Turkey’s Erdogan blames Kurdish militants after car bomb kills 13, wounds 55
The blast is likely to increase tension in Turkey’s southeast, where militants from the PKK have waged a three-decade violent insurgency.
ANKARA, TURKEY – A car bomb attack on a bus carrying off-duty military personnel killed 13 soldiers and wounded 55 in the central Turkish city of Kayseri on Saturday, an incident President Tayyip Erdogan blamed on Kurdish militants.
The blast, a week after deadly twin bombing targeted police in Istanbul, is likely to further outrage a public angered by a series of attacks this year – several claimed by Kurdish militants, others by Islamic State – and a failed coup in July.
It is also likely to increase tension in Turkey’s mainly Kurdish southeast, where militants from the Kurdistan Workers Party (PKK) have waged a three-decade violent insurgency that has seen some of its worst fighting in the last year.
“The style and goals of the attacks clearly show the aim of the separatist terrorist organisation is to trip up Turkey, cut its strength and have it focus its energy and forces elsewhere,” Erdogan said in a statement.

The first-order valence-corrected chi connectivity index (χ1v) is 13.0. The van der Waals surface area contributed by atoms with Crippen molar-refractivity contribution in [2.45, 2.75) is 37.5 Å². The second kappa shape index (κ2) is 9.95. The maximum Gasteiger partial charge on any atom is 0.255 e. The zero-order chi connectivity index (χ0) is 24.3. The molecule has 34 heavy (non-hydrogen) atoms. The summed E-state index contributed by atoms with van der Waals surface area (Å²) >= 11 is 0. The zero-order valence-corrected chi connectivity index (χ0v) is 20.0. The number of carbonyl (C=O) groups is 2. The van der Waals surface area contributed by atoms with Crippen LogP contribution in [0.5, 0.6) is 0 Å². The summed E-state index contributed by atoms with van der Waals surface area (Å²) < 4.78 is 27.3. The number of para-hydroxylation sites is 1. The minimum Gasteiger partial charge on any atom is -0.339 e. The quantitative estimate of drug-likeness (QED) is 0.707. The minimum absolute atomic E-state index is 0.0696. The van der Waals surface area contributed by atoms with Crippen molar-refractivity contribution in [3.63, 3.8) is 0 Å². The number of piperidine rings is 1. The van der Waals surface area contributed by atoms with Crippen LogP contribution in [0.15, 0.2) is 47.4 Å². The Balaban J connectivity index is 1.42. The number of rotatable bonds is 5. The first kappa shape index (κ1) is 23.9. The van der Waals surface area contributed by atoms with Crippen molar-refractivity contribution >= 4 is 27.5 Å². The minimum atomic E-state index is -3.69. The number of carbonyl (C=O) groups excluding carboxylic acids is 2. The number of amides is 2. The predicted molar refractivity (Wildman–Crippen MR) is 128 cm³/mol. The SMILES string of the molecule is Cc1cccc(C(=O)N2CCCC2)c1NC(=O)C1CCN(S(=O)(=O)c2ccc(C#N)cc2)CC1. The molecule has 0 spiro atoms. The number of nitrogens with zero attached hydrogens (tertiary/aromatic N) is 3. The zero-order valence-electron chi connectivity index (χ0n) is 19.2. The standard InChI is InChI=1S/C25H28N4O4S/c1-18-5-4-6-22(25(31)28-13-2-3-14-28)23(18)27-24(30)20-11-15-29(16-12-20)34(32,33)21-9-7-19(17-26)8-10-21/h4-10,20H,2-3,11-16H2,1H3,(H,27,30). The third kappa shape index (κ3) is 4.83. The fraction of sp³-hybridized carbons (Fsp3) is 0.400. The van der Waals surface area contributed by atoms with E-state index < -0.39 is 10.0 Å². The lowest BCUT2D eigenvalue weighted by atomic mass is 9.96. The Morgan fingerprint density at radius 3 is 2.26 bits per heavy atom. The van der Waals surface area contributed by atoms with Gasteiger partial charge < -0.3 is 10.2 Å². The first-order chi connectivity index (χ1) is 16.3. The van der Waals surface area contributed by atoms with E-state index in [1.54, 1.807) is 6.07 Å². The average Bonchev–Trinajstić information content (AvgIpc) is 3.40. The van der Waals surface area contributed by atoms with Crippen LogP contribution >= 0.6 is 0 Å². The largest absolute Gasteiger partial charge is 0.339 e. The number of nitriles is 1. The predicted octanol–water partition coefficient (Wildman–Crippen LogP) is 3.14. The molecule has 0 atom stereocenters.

“We know that these attacks we are being subjected to are not independent from the developments in our region, especially in Iraq and Syria.”
Erdogan frequently refers to the PKK as “the separatist terrorist organisation”. The PKK, which wants autonomy for the Kurdish minority, is considered a terrorist group by the United States, the European Union and Turkey.
Turkey, a NATO member and part of the US coalition against Islamic State, has also been angered by Washington’s backing of the Syrian Kurdish fighters against Islamic State.
Ankara sees the Washington-backed militia as an extension of the PKK and is worried the advance of Kurdish fighters across its borders in Syria and in Iraq, could inflame Kurdish militants at home.
Erdogan confirmed that 13 people had been killed and 55 wounded. All of those killed and 48 of the wounded were off-duty military personnel, according to a military statement.
The bus was stopped at a red light near the campus of Erciyes University in Kayseri when a car approached it and then detonated, broadcaster NTV said.
Militants have previously targeted buses carrying military or security forces.
There was no immediate claim of responsibility, but Deputy Prime Minister Veysi Kaynak likened the attack to last Saturday's dual bombings outside the stadium of Istanbul soccer team Besiktas, later claimed by a PKK offshoot. Forty-four people died and more than 150 were wounded in that attack.
“The car bomb attack resembles the Besiktas attack in terms of its style,” he told reporters, adding the incident would not put Turkey off its goal of fighting militancy.
Defence Minister Fikri Isik said on Twitter that Turkey would redouble its efforts to fight militancy. “We will fight these cowards with a national mobilisation,” he said, referring to Erdogan's push against militant organisations.
Turkey faces multiple security threats including spill over from the fight against Islamic State in northern Syria.